UN human rights chief raises concerns over AI privacy violations

16 Sep 2021

Image: © Andrey Popov/Stock.adobe.com

‘AI technologies can have negative, even catastrophic, effects if they are used without sufficient regard to how they affect people’s human rights,’ said Michelle Bachelet.

The UN’s human rights chief has called for a moratorium on the sale and use of artificial intelligence technology until safeguards are put in place to prevent potential human rights violations.

Michelle Bachelet made the appeal this week following a report released by the UN’s Human Rights Office, which analysed how AI systems affect people’s right to privacy. It looked at how profiling, automated decision-making and other machine-learning technologies could impact privacy and other rights such as the right to health, education and freedom of movement.

“Artificial intelligence can be a force for good, helping societies overcome some of the great challenges of our times. But AI technologies can have negative, even catastrophic, effects if they are used without sufficient regard to how they affect people’s human rights,” Bachelet said.

“Artificial intelligence now reaches into almost every corner of our physical and mental lives and even emotional states,” Bachelet added.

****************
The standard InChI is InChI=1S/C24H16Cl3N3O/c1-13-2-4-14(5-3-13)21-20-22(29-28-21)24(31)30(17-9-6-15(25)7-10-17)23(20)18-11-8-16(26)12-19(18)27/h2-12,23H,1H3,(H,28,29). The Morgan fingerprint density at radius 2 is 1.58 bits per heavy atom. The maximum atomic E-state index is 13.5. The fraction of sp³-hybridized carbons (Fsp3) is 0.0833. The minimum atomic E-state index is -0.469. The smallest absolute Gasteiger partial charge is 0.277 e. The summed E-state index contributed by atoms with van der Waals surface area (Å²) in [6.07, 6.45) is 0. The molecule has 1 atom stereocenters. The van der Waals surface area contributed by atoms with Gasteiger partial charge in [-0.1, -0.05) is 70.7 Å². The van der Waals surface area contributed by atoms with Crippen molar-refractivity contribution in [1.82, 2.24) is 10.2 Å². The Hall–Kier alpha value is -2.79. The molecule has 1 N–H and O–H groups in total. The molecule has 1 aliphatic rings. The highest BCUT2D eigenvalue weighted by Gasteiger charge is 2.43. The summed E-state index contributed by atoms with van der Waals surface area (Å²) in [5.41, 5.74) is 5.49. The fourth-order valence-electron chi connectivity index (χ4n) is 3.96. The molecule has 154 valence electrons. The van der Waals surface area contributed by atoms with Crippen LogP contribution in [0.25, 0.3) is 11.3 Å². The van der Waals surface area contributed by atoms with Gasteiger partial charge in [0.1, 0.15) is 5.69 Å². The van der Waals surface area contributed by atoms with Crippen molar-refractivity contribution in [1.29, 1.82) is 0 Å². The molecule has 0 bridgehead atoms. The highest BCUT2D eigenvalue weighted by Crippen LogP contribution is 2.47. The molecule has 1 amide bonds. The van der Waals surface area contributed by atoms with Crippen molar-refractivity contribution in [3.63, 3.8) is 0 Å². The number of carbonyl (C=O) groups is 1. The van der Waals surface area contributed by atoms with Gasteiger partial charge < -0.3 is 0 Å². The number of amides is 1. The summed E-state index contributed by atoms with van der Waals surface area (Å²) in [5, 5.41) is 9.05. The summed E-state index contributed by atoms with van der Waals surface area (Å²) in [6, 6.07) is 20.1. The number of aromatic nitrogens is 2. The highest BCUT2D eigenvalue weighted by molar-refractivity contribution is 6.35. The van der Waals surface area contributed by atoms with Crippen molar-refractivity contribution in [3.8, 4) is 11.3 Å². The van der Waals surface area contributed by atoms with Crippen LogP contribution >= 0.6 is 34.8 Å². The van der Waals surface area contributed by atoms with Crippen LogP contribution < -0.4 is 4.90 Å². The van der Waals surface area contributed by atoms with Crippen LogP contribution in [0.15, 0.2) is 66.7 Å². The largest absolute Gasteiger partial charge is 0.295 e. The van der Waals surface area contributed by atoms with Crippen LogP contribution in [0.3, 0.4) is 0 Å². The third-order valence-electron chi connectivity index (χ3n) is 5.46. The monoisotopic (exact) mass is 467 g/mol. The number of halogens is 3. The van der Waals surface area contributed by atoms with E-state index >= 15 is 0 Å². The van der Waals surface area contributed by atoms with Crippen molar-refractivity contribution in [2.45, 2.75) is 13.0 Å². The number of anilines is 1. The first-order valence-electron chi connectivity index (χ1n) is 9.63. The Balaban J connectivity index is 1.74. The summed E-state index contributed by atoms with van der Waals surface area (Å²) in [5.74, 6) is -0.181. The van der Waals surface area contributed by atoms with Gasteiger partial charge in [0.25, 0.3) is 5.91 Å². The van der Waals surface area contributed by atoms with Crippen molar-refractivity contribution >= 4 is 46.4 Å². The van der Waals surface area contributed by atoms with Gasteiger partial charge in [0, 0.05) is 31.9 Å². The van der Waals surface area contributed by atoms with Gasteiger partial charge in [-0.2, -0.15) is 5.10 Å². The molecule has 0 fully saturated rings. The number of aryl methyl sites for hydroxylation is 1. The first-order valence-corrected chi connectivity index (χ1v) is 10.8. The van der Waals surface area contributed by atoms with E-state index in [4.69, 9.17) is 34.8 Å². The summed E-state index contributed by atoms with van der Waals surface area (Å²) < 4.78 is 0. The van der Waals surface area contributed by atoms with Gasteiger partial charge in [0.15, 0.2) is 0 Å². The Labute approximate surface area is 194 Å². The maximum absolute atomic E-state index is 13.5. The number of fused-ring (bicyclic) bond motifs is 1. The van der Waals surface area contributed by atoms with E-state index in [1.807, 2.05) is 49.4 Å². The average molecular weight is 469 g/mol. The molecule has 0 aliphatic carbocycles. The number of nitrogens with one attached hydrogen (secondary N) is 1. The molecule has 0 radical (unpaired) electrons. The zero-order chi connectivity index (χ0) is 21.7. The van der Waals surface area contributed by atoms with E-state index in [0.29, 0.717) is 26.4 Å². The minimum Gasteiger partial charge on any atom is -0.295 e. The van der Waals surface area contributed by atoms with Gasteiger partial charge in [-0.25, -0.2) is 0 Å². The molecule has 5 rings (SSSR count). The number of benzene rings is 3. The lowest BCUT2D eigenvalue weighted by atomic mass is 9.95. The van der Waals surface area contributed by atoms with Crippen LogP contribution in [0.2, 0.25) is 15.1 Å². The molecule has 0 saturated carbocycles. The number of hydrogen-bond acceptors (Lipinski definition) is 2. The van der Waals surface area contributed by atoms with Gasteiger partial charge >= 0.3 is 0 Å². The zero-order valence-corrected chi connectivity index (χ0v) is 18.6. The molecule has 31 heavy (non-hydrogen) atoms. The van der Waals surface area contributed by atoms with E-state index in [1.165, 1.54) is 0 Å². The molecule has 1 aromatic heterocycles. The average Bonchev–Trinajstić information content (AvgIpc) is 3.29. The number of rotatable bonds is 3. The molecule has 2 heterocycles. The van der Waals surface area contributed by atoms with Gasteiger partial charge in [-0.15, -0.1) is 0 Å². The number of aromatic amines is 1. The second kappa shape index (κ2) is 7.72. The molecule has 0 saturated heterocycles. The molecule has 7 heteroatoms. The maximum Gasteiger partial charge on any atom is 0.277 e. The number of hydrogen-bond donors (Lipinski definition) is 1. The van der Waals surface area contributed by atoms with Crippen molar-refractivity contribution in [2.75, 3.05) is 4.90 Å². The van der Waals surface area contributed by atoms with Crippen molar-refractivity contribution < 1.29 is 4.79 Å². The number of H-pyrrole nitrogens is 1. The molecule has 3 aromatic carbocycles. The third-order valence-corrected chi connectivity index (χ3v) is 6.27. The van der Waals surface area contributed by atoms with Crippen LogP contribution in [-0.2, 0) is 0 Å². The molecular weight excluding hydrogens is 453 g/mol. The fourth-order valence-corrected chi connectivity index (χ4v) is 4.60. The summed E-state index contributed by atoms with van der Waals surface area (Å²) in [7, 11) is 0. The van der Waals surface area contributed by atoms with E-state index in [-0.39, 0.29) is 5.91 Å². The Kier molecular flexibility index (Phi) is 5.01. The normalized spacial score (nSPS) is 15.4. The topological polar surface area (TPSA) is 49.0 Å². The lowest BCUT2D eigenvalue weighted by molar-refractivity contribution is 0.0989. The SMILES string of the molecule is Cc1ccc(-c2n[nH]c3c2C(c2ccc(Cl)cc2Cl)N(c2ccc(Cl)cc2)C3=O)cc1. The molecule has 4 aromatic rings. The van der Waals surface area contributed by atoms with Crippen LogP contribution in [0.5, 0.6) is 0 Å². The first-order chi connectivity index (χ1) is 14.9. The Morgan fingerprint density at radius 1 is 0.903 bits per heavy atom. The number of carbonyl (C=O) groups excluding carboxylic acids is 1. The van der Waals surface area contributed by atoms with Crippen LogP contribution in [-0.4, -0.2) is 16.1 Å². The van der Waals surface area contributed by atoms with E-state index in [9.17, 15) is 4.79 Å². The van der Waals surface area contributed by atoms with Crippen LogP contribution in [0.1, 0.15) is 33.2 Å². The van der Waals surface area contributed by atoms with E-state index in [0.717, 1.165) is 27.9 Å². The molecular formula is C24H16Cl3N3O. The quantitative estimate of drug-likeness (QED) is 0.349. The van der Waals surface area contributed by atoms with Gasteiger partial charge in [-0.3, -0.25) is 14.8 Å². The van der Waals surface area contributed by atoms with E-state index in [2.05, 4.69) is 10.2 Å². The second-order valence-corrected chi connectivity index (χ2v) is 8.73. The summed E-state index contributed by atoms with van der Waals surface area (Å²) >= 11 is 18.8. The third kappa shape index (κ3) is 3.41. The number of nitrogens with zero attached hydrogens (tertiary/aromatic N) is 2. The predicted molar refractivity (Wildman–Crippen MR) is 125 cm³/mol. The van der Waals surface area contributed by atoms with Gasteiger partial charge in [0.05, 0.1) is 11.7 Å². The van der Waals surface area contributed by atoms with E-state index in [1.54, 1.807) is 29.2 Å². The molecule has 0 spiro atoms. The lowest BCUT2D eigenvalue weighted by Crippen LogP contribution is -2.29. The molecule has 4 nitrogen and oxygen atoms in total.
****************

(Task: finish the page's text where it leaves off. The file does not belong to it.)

The report found that countries and businesses have often rushed to incorporate AI applications “without due diligence”, and there have been numerous cases of people being treated unjustly because of this tech.

Japanese multinational Fujitsu caused a stir earlier this year when it developed a facial recognition system that can detect how focused someone is in online classes and meetings.

The report was also critical of justice systems that had made wrongful arrests because of facial recognition tools. A 2019 study in the UK found that 81pc of suspects flagged by the facial recognition technology used by London’s Metropolitan Police force were innocent.

Earlier this year, Canada banned Clearview’s AI facial recognition technology after the company violated national privacy laws by collecting facial images of Canadians without their consent.

Bachelet also highlighted concerns over the future use of data once it has been collected and stored, calling it “one of the most urgent human rights questions we face”.

“There also needs to be much greater transparency by companies and states in how they are developing and using AI,” she added.

The UN report echoes previous appeals made by European data protection regulators.

In June, the European Data Protection Board (EDPB) and the European Data Protection Supervisor (EDPS) urged EU lawmakers to consider banning the use of facial recognition technology in public spaces.

This was after the European Commission unveiled its strategy for regulating artificial intelligence. The EU’s proposed regulations did not include an outright ban on facial recognition, but emphasised the importance of creating ‘trustworthy AI’ and restricting uses of the technology that are identified as high-risk.

Blathnaid O’Dea was a Careers reporter at Silicon Republic until 2024.